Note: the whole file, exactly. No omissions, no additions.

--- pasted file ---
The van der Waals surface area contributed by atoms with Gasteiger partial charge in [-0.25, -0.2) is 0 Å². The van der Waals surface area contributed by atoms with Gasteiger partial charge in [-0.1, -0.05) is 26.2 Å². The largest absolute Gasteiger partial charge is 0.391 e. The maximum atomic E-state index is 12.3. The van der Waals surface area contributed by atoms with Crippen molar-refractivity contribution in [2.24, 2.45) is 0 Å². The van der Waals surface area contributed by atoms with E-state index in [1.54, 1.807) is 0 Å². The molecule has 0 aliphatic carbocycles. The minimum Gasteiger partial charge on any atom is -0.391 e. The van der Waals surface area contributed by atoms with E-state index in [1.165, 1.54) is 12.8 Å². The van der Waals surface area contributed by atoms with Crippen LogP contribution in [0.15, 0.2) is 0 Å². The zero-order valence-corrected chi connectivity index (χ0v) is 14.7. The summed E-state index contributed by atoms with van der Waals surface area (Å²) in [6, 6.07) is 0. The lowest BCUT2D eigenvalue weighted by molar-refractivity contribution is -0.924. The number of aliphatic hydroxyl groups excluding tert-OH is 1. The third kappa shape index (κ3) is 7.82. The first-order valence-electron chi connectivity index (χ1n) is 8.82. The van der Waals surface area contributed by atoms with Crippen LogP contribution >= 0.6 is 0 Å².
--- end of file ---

The van der Waals surface area contributed by atoms with Gasteiger partial charge in [-0.25, -0.2) is 0 Å². The van der Waals surface area contributed by atoms with Gasteiger partial charge in [-0.1, -0.05) is 26.2 Å². The largest absolute Gasteiger partial charge is 0.391 e. The maximum atomic E-state index is 12.3. The van der Waals surface area contributed by atoms with Crippen molar-refractivity contribution in [2.24, 2.45) is 0 Å². The van der Waals surface area contributed by atoms with E-state index in [1.54, 1.807) is 0 Å². The molecule has 0 aliphatic carbocycles. The minimum Gasteiger partial charge on any atom is -0.391 e. The van der Waals surface area contributed by atoms with E-state index in [1.165, 1.54) is 12.8 Å². The van der Waals surface area contributed by atoms with Crippen LogP contribution in [0.15, 0.2) is 0 Å². The zero-order valence-corrected chi connectivity index (χ0v) is 14.7. The summed E-state index contributed by atoms with van der Waals surface area (Å²) in [6, 6.07) is 0. The lowest BCUT2D eigenvalue weighted by molar-refractivity contribution is -0.924. The number of aliphatic hydroxyl groups excluding tert-OH is 1. The third kappa shape index (κ3) is 7.82. The first-order valence-electron chi connectivity index (χ1n) is 8.82. The van der Waals surface area contributed by atoms with Crippen LogP contribution >= 0.6 is 0 Å².